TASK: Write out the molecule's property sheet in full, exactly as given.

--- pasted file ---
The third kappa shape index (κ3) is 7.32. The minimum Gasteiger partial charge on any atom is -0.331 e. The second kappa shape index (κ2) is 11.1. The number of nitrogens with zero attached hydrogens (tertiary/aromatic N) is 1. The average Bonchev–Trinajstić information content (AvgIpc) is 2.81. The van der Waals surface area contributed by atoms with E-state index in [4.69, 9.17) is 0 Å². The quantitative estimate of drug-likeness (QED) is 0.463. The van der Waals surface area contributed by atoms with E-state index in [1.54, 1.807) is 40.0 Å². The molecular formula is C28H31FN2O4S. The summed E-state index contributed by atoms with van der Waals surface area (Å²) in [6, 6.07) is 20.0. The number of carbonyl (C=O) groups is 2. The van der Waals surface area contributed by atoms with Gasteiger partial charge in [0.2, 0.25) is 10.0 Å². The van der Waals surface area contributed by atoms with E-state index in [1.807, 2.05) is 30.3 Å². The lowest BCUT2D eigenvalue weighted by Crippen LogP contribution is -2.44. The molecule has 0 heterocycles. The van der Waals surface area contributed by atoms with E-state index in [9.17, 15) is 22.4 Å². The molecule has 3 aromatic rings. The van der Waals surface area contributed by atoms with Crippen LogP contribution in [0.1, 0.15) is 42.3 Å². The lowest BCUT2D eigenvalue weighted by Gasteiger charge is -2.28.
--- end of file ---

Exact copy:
The third kappa shape index (κ3) is 7.32. The minimum Gasteiger partial charge on any atom is -0.331 e. The second kappa shape index (κ2) is 11.1. The number of nitrogens with zero attached hydrogens (tertiary/aromatic N) is 1. The average Bonchev–Trinajstić information content (AvgIpc) is 2.81. The van der Waals surface area contributed by atoms with E-state index in [4.69, 9.17) is 0 Å². The quantitative estimate of drug-likeness (QED) is 0.463. The van der Waals surface area contributed by atoms with E-state index in [1.54, 1.807) is 40.0 Å². The molecular formula is C28H31FN2O4S. The summed E-state index contributed by atoms with van der Waals surface area (Å²) in [6, 6.07) is 20.0. The number of carbonyl (C=O) groups is 2. The van der Waals surface area contributed by atoms with Gasteiger partial charge in [0.2, 0.25) is 10.0 Å². The van der Waals surface area contributed by atoms with E-state index in [1.807, 2.05) is 30.3 Å². The lowest BCUT2D eigenvalue weighted by Crippen LogP contribution is -2.44. The molecule has 0 heterocycles. The van der Waals surface area contributed by atoms with E-state index in [9.17, 15) is 22.4 Å². The molecule has 3 aromatic rings. The van der Waals surface area contributed by atoms with Crippen LogP contribution in [0.1, 0.15) is 42.3 Å². The lowest BCUT2D eigenvalue weighted by Gasteiger charge is -2.28.